Ozymandias Chapter 31

What looked like City Hall, everyone else called The Fortress, although there were no walls to protect it from a belligerent crowd. The only protection was the ring of Blue Knights, three rows deep, blue caps shielding their eyes from view. The knights permitted some degree of forced entry, converging upon trespassers with a relentless barrage of punches and kicks, thrashing them with truncheons before cuffing them and throwing their limp, broken bodies near carrier vans.

The Blue Knights managed to secure a single entrance to city hall, the crowd thrust against the opening, only one mighty surge away from storming it.

But the people in the crowd were just as faceless as the knights, eyes in shadow and mouths without voice, although the grumbling of thousands was deafening. One might have called the people zombies, although Carmen called them the Olvidados, those who knew nothing of other worlds and were all too quick to act on suggestion. And it was the Olvidados who believed in Ozymandias, knowing that prophecy predicted his return, and who were fully expecting to see him in the flesh.

It didn’t matter who claimed to be Ozymandias, as long as someone did; and the people accepted Murdoch at his word. When he told them he could give them the future they’d always wanted, they cheered. When he told them that he was the truth and that all who refused to follow were evildoers, the crowd was ready to punish.

“They want you to suffer and be forgotten,” yelled Murdoch over the loudspeakers planted atop cars and lampposts. “But I will save you all.”

If there was saving to be done, thought Tyler, how did Murdoch expect to accomplish it? If these people were relics of the past, what future could he offer them? Or was that the nature of the miracle he was offering?

Tyler held a hand to his face, fearful that Murdoch might turn the crowd against him. Even after five minutes weaving through the crowd, there was no sign of it thinning.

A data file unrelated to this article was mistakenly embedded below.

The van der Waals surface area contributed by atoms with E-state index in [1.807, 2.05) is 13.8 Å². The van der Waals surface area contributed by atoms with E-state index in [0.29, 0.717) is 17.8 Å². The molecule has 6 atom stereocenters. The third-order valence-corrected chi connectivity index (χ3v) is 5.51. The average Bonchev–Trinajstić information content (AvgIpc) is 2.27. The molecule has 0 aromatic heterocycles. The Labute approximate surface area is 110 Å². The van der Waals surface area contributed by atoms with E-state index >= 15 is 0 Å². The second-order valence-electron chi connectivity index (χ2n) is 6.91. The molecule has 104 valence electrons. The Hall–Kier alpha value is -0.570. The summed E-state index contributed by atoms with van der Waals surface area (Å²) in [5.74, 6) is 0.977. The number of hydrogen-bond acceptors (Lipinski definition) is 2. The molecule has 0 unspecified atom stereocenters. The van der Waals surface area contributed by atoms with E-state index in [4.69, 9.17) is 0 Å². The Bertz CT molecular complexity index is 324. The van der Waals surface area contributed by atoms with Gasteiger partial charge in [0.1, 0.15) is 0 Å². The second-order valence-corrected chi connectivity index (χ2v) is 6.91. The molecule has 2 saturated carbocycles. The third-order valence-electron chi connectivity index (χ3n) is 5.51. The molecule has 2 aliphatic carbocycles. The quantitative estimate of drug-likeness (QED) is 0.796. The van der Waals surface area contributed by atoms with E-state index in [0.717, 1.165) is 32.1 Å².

“You cannot save people from being forgotten,” muttered Carmen as she led Tyler through the crowd.

“You can,” reminded Wallace, as the crowd closed in before revealing an alternate path to the surroundings streets. “But Mr. Murdoch ain’t the one to do it.”

The other tramps had already dispersed in all directions, directing everyone to follow them to Twin Towers, the very symbol of injustice, where so many died forgotten.

Tyler turned to find Laurel following closely behind. Laurel didn’t appear to notice Carmen’s hand clutching his, nor did she seem to care. Every few seconds, she paused as if someone were telling her something, and then she picked up her pace, as if distance from Murdoch might keep his voice at bay.

Tyler knew he had to get Laurel home, and he’d take the chance that Murdoch could still inhabit her dreams. What harm could dreams do her as long as she forgot them when she awoke?

“Are you ready for the future?” howled Murdoch’s voice through the loudspeakers. The crowd roared.

Just then, Laurel dropped to her knees, hands to her ears. Tyler pulled free of Carmen, grabbing Laurel by the shoulders.

“Are you alright?” he asked.

“He’s still inside my head,” she said, visibly panicked.

“I’ll get you home.”

“There’s no point,” she answered.

“He can’t make us do what we don’t want to do,” assured Tyler.

“You don’t know him, do you?” she answered, more aggrieved than angry. What if she gave up? Could he carry her?

“We have to go,” insisted Carmen, reaching for Laurel’s arms, but Laurel swatted her away.

“He only wants me to be safe,” said Laurel to herself.